Theatre review: Bible John, Pleasance Courtyard, Edinburgh

Bible John explores and our morbid fascination with true crime and cold cases.
Bible John explores and our morbid fascination with true crime and cold cases.
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Podcasts and Netflix have made true-crime buffs of us all.

Bible John, Pleasance Courtyard, Edinburgh * * * *

There’s something fascinating about raking over cold cases, holding discarded clues up to the light and looking for connections. In an odd wrinkle, the majority of true crime buffs are female despite – or more probably because – they are more likely to be victims.

It’s this empathy for the slain that informs Caitlin McEwan’s oddly joyous, vibrant exploration of the case of Bible John. Scotland’s most notorious serial killer was a Old Testament quoting patron of Glasgow’s Barrowlands Ballroom in 1969. He murdered three women and was never caught.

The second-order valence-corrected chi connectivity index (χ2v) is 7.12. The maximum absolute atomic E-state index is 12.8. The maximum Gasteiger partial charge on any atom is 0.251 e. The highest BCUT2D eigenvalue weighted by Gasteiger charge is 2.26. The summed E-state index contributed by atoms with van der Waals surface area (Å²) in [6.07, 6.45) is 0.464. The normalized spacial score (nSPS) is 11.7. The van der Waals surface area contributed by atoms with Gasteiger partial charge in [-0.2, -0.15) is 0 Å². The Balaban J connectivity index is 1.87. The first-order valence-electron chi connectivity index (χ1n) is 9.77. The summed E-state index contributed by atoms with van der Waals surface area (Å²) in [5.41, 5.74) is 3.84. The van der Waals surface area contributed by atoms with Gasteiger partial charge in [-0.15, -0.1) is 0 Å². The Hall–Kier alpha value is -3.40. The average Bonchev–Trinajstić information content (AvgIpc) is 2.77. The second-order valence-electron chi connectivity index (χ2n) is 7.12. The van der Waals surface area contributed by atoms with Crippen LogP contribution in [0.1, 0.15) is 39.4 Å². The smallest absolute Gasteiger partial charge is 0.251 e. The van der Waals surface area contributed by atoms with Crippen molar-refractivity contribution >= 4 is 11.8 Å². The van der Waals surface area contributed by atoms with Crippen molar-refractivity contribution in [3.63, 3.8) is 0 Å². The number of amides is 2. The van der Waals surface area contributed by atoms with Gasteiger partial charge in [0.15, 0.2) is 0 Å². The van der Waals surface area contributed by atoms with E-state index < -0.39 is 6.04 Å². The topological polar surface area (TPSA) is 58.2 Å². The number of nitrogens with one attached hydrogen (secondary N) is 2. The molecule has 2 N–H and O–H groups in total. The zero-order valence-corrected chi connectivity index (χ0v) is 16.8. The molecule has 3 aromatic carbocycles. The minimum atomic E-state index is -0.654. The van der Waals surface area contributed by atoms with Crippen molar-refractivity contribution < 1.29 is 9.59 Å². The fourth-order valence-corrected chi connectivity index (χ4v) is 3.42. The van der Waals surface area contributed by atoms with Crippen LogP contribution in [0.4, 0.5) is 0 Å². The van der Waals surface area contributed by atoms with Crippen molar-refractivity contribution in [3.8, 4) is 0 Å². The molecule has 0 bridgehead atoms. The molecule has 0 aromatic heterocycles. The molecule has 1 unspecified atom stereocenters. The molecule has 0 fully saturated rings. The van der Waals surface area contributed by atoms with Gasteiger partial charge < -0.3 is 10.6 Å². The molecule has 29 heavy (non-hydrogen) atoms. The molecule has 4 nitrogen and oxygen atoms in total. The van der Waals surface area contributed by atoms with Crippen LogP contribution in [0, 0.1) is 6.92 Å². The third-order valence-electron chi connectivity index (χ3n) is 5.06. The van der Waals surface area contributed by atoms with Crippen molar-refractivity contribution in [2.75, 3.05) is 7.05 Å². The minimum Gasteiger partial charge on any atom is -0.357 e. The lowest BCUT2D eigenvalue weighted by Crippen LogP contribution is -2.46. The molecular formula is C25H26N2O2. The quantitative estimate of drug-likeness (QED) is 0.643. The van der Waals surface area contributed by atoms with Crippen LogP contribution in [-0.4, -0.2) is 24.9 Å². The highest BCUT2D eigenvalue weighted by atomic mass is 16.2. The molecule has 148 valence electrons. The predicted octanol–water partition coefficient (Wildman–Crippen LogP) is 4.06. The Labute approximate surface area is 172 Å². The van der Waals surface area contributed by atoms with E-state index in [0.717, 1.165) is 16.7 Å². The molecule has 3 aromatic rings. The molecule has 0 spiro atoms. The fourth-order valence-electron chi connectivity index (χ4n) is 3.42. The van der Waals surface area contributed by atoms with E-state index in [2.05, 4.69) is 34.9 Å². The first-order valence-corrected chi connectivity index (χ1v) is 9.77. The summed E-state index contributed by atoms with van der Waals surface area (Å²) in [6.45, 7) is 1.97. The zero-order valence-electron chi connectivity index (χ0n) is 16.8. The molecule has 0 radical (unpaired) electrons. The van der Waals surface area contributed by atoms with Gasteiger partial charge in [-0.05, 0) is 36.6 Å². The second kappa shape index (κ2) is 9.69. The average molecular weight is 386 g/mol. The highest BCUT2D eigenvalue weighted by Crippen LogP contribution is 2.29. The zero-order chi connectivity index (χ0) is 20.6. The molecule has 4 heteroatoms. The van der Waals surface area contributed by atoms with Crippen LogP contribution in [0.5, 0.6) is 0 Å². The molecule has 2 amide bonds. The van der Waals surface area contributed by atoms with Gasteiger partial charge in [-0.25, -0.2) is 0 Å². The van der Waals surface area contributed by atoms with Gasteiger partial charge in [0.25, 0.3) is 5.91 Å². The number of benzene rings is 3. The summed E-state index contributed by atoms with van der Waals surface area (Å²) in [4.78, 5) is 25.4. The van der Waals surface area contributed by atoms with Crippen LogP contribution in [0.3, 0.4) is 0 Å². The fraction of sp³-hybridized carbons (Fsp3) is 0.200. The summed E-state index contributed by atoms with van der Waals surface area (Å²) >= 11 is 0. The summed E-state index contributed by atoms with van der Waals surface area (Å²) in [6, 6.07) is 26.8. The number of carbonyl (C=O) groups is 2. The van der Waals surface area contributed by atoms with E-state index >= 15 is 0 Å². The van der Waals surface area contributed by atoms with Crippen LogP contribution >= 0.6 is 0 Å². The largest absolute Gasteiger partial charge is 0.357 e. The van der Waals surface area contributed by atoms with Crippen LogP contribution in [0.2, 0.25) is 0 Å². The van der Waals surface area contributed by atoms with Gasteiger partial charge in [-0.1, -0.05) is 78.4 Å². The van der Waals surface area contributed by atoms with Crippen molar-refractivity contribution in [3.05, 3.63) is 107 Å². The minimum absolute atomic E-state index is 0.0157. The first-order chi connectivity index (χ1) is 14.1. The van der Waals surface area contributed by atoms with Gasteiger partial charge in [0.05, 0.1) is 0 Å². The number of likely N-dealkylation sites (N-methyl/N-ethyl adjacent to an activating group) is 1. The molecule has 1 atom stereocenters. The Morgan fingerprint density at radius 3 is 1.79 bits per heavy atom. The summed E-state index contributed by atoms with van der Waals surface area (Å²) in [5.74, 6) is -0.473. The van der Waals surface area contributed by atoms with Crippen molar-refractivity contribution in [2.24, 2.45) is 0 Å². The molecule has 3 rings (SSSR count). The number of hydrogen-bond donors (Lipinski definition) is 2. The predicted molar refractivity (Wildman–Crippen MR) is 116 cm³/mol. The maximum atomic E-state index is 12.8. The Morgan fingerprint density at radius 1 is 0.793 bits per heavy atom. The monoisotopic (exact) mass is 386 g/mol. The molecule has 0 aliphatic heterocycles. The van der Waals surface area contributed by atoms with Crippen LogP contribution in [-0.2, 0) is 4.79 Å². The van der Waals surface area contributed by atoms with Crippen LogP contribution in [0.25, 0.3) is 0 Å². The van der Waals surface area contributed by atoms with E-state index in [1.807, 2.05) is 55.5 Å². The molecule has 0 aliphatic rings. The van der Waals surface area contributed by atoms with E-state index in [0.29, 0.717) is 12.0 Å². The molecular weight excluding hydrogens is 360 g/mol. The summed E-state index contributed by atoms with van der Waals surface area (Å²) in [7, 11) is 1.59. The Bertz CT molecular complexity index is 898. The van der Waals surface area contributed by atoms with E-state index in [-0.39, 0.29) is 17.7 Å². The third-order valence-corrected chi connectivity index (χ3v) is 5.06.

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His true identity is still a subject for debate and it captures the imagination of four young office workers (McEwan herself, Ella McLeod, Laurie Ogden and Lauren Santana) as they devour episodes of their favourite podcast devoted to the case. Impatient for the next episode and eager for a solution, they start going through the case on their own; poring over old interviews, comparing police artist’s sketches with possible suspects all in the name of righting historical atrocities.

It’s dense with information but director Lizzie Manwaring’s production barrels along with help from movement director Laurie Ogden. You’re not meant to be able to take in all the information as this isn’t simply an investigation, it’s a celebration. It’s celebration of enthusiasms - no matter how morbid - a celebration of the victims and a celebration of dancing. After all, where did those three women meet their murderer?

This is a curious, endlessly inventive, original work that celebrates life in the face of death. It’s an act of defiance.

Until 26 August.

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